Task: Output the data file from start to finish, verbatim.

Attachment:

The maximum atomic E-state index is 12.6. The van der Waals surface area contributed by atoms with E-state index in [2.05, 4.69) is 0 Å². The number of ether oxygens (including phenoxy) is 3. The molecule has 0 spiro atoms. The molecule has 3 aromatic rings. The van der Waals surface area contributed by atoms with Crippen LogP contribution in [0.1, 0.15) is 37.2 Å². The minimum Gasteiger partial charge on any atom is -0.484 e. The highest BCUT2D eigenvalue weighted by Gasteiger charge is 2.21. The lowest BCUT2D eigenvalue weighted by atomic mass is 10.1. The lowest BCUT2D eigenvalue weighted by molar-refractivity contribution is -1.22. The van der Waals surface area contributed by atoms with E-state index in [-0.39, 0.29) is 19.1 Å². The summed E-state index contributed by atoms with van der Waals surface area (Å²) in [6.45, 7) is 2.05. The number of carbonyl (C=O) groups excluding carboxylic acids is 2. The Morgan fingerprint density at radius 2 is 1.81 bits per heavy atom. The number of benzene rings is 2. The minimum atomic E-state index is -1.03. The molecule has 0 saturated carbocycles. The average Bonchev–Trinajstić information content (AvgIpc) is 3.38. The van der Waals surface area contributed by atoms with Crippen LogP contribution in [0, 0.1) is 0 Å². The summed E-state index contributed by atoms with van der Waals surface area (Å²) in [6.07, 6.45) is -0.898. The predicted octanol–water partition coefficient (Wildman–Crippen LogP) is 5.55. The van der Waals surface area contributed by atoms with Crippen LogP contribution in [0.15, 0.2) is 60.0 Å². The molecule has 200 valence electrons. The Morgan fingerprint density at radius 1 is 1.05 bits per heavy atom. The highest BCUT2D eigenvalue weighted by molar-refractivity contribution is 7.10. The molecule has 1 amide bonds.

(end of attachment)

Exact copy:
The maximum atomic E-state index is 12.6. The van der Waals surface area contributed by atoms with E-state index in [2.05, 4.69) is 0 Å². The number of ether oxygens (including phenoxy) is 3. The molecule has 0 spiro atoms. The molecule has 3 aromatic rings. The van der Waals surface area contributed by atoms with Crippen LogP contribution in [0.1, 0.15) is 37.2 Å². The minimum Gasteiger partial charge on any atom is -0.484 e. The highest BCUT2D eigenvalue weighted by Gasteiger charge is 2.21. The lowest BCUT2D eigenvalue weighted by atomic mass is 10.1. The lowest BCUT2D eigenvalue weighted by molar-refractivity contribution is -1.22. The van der Waals surface area contributed by atoms with E-state index in [-0.39, 0.29) is 19.1 Å². The summed E-state index contributed by atoms with van der Waals surface area (Å²) in [6.45, 7) is 2.05. The number of carbonyl (C=O) groups excluding carboxylic acids is 2. The Morgan fingerprint density at radius 2 is 1.81 bits per heavy atom. The number of benzene rings is 2. The minimum atomic E-state index is -1.03. The molecule has 0 saturated carbocycles. The average Bonchev–Trinajstić information content (AvgIpc) is 3.38. The van der Waals surface area contributed by atoms with Crippen LogP contribution in [0, 0.1) is 0 Å². The summed E-state index contributed by atoms with van der Waals surface area (Å²) in [6.07, 6.45) is -0.898. The predicted octanol–water partition coefficient (Wildman–Crippen LogP) is 5.55. The van der Waals surface area contributed by atoms with Crippen LogP contribution in [0.15, 0.2) is 60.0 Å². The molecule has 200 valence electrons. The Morgan fingerprint density at radius 1 is 1.05 bits per heavy atom. The highest BCUT2D eigenvalue weighted by molar-refractivity contribution is 7.10. The molecule has 1 amide bonds.